In “compare, a chisel and a plane”,  Doug Stowe writes:

And yet, it is risk, not knowing the outcome, working against the odds, putting forth effort, and accomplishing things that express mindfulness, effort and skill, that make life and the things we make most meaningful. And so, what this boils down to is that at least some good measure of what we do should be done the hard way. Choose your tools wisely, that they allow for the development of your skill.

In “skill and toolery”, he says:

These simple charts may help to explain why so many wood workers like to work with hand tools. Skill and attention are matters that create feelings of self-worth and accomplishment. They are the soft side of harsh reality, and the human component that compels engagement in physical and cultural reality.

These things speak to my heart. If I’m good at a few things, it is because of the joy that the craft of making them has brought to me. This applies to all the things I may do moderately well.

If I express software development ideas nicely once in a while, it is as a result of having expressed them hundreds of times in different ways. Some of those ways have worked well, some incredibly poorly. (I apologize to those of you who have had to read so many of them, and offer thanks for your help in the occasional success.)

If I have the ability to look at most any design, most any code, and see how to make it better, it is because I’ve looked at so many bad designs, so much poor code, that needed improvement, and have worked with them to try to make them better. I hasten to add that most of these unsavory collations were my own.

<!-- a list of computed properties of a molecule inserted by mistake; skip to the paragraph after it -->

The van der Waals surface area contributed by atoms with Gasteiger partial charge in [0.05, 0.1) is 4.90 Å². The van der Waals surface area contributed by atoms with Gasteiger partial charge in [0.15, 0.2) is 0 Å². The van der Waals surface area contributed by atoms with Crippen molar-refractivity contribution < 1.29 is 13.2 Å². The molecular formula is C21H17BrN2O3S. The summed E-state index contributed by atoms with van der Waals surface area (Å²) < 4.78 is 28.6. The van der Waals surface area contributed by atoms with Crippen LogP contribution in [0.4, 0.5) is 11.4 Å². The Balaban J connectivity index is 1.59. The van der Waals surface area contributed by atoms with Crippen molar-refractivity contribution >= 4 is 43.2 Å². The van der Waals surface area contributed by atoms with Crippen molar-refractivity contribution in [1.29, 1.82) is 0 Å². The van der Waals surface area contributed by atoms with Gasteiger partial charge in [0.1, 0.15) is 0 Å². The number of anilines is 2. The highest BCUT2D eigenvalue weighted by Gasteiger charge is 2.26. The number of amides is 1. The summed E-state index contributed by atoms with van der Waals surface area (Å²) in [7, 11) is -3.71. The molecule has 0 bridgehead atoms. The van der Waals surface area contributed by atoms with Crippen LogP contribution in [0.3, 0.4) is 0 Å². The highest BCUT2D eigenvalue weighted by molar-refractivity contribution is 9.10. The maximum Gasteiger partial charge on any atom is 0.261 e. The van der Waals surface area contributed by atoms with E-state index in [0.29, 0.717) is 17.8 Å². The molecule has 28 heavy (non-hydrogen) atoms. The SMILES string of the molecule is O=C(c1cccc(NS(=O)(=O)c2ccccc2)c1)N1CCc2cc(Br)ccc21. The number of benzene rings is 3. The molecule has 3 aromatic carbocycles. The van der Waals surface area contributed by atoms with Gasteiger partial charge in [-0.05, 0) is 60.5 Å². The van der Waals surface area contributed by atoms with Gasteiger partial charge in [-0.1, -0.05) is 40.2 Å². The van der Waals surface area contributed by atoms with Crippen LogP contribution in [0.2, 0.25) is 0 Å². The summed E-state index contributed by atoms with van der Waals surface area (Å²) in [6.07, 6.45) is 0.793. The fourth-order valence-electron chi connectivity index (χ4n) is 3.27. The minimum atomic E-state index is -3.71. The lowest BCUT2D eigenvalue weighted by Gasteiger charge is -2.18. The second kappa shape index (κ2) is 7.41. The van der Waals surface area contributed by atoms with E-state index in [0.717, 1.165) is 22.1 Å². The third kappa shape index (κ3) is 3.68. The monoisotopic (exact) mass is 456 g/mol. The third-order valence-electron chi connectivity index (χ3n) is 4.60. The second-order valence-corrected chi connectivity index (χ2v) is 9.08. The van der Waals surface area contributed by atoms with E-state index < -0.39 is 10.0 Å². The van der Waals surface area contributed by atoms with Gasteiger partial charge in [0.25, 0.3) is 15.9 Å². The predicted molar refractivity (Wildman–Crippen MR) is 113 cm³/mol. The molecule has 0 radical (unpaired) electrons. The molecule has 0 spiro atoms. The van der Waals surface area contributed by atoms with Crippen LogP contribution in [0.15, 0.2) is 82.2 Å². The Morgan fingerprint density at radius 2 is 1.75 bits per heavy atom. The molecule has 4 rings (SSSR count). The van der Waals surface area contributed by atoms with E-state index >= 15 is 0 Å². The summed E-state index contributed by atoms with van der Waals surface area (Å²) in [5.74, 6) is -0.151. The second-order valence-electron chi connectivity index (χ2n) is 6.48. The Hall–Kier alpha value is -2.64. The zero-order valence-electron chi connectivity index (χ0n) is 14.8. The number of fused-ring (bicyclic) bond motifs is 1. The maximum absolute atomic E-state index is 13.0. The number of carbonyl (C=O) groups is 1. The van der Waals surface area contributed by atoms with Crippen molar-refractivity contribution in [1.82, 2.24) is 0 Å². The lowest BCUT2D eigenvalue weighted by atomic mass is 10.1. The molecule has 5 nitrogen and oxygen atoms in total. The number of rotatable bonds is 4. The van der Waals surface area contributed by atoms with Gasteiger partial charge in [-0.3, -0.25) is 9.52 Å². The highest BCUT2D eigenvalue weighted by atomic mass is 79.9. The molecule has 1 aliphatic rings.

A small lesson for me ...

Last week, Chet and I taught a TDD/Refactoring class. We also taught two Agile Introductions, a CSM, a Story Workshop, and a Partridge in a Pear Tree, but the TDD/Refactoring one is on my mind just now. In that class, we demonstrated how we do TDD/Refactoring.

Naturally, duplication was one of the first smells we encountered, and removing it was one of the first refactorings we applied. We did that with Extract Method, and we used the built-in tool. As I think about it now, we’d probably do well to do the first few refactorings by hand. There are at least these reasons:

  1. First, the tools work instantaneously and as if by magic, and the audience almost certainly cannot follow what happens as code disappears from one place, replaced by something different, and then appears somewhere else. I know that when I watch coding examples, those quick transforms escape me, and I generally know what to look for.
  2. Second, what's important about this refactoring, and any refactoring, is what's going on in our mind ... and that is best learned by looking at what we do with our hands.  We perceive the code transformation better if we move the code around ourselves. We learn it better.
  3. Third, real-world refactorings can be aided by tools but the tools won't do them, they'll just do the steps. We learn to proceed in steps, not by pushing the magic button, but by proceeding in steps.

Henceforth, when we do these demonstrations, I’ll make a point of doing things by hand for a while. The magic tools, as Doug Stowe suggests, may decrease risk, but they also decrease our skill.

... and a question for us all

Which of our tools are increasing our skill, and which ones are standing in the way? Which of our tools are bringing joy to our lives, and which ones are standing in our way?